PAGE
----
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Defending a Mortgage Possession Case

By: Louise Smith, barrister - Updated: 27 Nov 2010 | comments*Discuss
Possession Mortgage Borrower Lender

When a mortgage possession case is started the borrower is sent a response pack containing the Claim Form, the details of the case and a defence form for each defendant. The defence form contains specific questions about the case and there is space to put down any other relevant information.

In many mortgage possession cases both parties will be in agreement about most of the facts. Therefore a completed defence form will often not contain a defence as such. It is more likely to be an opportunity for the borrower to set out the reasons that they fell into arrears and to explain what they propose to do about them.

Whether or not the defence form is completed, it is vital that borrowers do their utmost to attend the hearing – even if they think that they have reached an agreement with the lender. The final decision always rests with the judge and he may want to hear from the borrower before deciding what is best in each case.

The Defence Form in Mortgage Possession Cases

Whilst it is compulsory for defendants to a mortgage possession case to be sent a defence form, there is no real obligation on the defendant to complete it. In the majority of mortgage possession cases no formal defence of any kind will be provided by the defendant. When this happens, judges will still hear what the defendant has to say and, if appropriate, will take it into account when deciding how to deal with the case.

The defence form is an opportunity for the borrower to set out their position in full. It also allows defendants to give details of their income and expenditure. If the defendant proposes to make regular monthly payments, the information in the defence form will help the judge decide whether these proposals are reasonable and/or realistic.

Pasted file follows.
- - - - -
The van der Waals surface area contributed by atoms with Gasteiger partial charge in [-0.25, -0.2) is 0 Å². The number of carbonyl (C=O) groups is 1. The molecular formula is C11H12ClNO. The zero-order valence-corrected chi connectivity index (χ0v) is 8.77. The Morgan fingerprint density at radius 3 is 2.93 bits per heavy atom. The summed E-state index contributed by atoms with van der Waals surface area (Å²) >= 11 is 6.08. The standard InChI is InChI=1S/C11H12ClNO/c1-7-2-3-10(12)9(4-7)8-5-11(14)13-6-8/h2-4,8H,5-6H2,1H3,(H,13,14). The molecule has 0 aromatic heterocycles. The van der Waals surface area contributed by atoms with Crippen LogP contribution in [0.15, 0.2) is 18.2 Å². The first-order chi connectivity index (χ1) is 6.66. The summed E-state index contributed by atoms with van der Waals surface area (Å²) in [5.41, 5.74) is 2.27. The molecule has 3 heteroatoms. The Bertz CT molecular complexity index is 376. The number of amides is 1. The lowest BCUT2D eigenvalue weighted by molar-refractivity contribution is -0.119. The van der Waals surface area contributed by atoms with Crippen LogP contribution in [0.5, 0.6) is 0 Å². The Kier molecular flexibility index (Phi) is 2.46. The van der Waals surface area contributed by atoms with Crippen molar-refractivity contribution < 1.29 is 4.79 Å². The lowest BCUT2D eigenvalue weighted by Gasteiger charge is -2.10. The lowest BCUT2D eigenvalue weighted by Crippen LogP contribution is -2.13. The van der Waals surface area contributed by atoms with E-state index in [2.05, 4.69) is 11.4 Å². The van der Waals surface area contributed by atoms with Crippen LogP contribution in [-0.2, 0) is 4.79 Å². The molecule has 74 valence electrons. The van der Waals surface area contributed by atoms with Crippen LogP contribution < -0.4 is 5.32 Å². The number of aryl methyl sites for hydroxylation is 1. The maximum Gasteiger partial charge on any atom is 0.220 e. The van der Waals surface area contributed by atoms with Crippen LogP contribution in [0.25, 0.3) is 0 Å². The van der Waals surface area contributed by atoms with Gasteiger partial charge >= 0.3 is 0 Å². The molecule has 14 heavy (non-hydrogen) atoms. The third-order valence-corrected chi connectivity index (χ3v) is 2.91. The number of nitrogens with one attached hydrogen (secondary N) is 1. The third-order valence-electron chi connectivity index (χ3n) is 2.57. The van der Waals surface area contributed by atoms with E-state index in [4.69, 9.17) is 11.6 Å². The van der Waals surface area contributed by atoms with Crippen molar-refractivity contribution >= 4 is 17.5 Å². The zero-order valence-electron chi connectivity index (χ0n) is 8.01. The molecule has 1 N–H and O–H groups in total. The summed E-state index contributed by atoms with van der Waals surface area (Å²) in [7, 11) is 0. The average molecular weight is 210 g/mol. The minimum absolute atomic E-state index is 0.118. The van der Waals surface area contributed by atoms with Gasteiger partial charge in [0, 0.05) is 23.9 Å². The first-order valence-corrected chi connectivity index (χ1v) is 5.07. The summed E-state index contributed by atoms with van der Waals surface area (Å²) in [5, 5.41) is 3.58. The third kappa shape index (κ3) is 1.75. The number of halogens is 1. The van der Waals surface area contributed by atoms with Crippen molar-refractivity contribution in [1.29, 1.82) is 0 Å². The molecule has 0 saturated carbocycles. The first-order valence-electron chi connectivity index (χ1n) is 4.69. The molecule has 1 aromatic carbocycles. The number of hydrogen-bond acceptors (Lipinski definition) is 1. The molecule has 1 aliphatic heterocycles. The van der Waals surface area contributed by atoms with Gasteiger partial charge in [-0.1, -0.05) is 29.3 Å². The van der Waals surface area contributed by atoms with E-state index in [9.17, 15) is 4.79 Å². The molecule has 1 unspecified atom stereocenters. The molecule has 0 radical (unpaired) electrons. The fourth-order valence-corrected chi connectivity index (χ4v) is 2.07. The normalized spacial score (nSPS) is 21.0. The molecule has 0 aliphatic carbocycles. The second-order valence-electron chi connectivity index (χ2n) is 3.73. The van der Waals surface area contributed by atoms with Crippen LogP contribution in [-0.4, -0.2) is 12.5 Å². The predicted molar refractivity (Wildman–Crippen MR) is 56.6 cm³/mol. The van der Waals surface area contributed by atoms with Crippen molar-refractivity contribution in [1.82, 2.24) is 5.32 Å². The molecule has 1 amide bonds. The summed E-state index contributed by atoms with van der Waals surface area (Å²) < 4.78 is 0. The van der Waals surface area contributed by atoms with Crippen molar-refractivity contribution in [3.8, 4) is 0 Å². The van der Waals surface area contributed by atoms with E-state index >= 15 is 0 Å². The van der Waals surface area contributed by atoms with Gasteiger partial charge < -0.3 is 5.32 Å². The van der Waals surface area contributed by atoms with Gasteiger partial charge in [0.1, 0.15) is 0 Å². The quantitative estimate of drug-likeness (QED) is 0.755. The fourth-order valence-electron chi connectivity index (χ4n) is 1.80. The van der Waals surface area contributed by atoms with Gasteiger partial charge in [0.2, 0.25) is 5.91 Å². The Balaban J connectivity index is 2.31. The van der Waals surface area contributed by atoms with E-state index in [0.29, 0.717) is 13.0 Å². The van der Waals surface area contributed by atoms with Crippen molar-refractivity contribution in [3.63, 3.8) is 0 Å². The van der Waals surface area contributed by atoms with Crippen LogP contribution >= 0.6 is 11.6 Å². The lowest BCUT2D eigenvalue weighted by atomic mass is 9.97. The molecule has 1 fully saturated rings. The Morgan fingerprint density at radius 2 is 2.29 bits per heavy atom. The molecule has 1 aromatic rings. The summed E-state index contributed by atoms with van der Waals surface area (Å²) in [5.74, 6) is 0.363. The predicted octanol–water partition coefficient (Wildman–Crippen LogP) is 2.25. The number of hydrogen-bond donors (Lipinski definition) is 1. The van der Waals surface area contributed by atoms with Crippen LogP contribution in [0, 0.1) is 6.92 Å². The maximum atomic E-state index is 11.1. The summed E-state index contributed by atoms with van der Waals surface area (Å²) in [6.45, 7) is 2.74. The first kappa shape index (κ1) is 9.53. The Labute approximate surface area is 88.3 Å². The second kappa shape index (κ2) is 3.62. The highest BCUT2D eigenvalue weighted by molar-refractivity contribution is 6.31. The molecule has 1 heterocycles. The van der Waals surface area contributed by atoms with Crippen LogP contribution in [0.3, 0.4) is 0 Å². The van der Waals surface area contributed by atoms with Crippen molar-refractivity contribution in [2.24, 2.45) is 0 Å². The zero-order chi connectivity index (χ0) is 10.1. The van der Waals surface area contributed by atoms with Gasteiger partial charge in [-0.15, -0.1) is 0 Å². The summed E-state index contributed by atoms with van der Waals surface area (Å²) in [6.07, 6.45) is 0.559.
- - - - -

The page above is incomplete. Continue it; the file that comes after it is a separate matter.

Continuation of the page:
Although mortgage possession hearings are relatively informal it can still be a daunting experience. Therefore setting everything out in writing before the hearing can be a useful exercise for the defendant.

Disputing the Figures

When a mortgage possession case comes to court, the lender must provide up-to-date details about the mortgage account. This is done through a witness statement and an oral update by the lender’s representative and will usually include the monthly payment due, the arrears, the balance outstanding and the most recent payments. Most judges ask the borrower if they agree the figures.

If the figures are not right – speak up. If there is a genuine dispute, about the arrears in particular, many judges will adjourn the case so that one or both parties can provide further evidence about the state of the account.

The Pre-Action Protocol and Mortgage Possession Cases

A new set of rules has been introduced to mortgage cases setting out the behaviour that the court expects of the parties before a mortgage case is started. Although the rules apply to both parties, judges tend to apply them more rigorously to lenders. Amongst other requirements, mortgage lenders must respond in writing to any request by the borrower to change the terms of the mortgage or to clear the arrears by instalments.

If a judge decides that the lender has not complied with the rules he may take this into account when deciding what order to make. Some judges may adjourn the case so that the lender can explain their behaviour or refuse to grant a possession order because the lender has not behaved reasonably towards the borrower.

Genuine Defences to Mortgage Possession Cases

A genuine defence to a mortgage case is rare and would, usually, be something that affected the substance of the mortgage contract itself. For example, if a borrower’s signature on the mortgage deed was forged this would amount to a real defence to the claim.

Where there is a genuine dispute of this type the case is likely to be adjourned and there could ultimately be a full trial. If other, less substantial, issues are raised the judge may adjourn the case to come back on another day for a longer hearing so that a judge can decide the issues which have been raised.

Borrowers should be cautious about disputing more minor issues which might lead to an adjournment but not actually interfere with the lender’s entitlement to a possession order. Unless the judge specifically states otherwise, the costs of every hearing of a mortgage possession case are added to the mortgage account. The longer the case drags on, and the lengthier the hearings, the higher the costs which the borrower may have to pay.

If a possession order is still the likely outcome, the pros and cons of prolonging the case should be carefully considered by the borrower.

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